It is not unusual for an enterprise owner to be approached by an ambitious person with an idea that will expand the enterprise to a new business or location. More often than not, these are not an idea for the enterprise but a partnering or other relationship in which the person seeks ownership and participation. These can be great or tear apart the enterprise, with costly consequences, if they are not set up correctly in the beginning. Last week, I had a call from a lady desperately hoping that I could help her out of the mess she was in.
She had approached the owner of the enterprise with an offer to help him expand into a lucrative market where she was established. She would manage and build the location. The business would be a hand in glove fit with the existing enterprise expanding the base of business to transact with businesses already under the enterprise umbrella. He knew her and her background and knew that she was the type he would hire if he were going to expand into that market. He had also been trying to put an exit strategy in place but did not have any candidate successors. She was also to invest some cash to get this started so it was definitely worth considering.
Once the two decided that it was worthy venture many components were initiated. They found a location to lease, agreed to use the operational infrastructure in place for other locations in the same genre of business under the enterprise and begin to submit requests for approval to the various government entities as well as the franchisor. Things were moving along quickly and people were being recruited to work there. Everyone was very busy.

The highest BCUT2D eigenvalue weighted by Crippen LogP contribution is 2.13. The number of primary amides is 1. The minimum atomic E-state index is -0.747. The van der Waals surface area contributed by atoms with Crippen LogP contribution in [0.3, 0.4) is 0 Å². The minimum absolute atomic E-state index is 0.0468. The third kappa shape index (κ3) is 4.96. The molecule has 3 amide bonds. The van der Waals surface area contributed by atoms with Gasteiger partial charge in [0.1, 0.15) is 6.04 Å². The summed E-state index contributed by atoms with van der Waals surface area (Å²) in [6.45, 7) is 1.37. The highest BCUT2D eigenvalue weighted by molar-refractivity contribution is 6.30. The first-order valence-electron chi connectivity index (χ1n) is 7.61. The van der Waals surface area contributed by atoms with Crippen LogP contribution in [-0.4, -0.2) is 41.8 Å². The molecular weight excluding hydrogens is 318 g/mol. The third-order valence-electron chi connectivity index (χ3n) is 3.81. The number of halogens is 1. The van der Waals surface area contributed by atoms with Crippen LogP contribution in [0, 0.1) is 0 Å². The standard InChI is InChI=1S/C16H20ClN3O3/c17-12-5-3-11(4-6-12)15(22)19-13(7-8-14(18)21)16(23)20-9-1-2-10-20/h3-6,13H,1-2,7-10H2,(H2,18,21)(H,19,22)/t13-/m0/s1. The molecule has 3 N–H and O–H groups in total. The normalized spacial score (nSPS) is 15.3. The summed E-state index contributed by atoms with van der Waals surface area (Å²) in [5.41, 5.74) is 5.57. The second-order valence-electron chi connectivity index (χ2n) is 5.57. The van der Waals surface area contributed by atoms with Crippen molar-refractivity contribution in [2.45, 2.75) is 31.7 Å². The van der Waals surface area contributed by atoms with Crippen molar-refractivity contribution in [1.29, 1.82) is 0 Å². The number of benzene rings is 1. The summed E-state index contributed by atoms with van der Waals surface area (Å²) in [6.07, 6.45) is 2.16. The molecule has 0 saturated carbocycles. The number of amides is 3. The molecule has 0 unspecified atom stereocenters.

The relationship of the parties and percentage of ownership were verbally defined and agreed with a handshake. The enterprise owner would have the majority stake in the venture which is not unusual. Everyone made promises to put everything in writing and some documents were drawn but none fully executed or filed. The use of the funds and consideration of costs including working without pay during an initial building period as a part of the investment were in many cases assumed or not discussed.
A few years have passed and no one is happy. Communications are primarily stiff, awkward and non-productive. There is a desire to dissolve the business relationship but no mechanics in place to do it in a business-like fashion. No matter how this is done, there will be hurt, resentment and financial loss.
All of this could have been averted with a few preliminary structures and knowing that the investment of time in setting up any business relationship correctly usually mitigates risk and establishes the boundaries where everyone can win.
- You do not have an agreement that will stand unless it is in writing and signed by all shareholders and stakeholders.
- Engage legal and financial help at the beginning, it is less costly than if you have to undo things later.
- Make sure that you have a strong Buy – Sell Agreement that address what happens if:
- You want to change the percentage of ownership;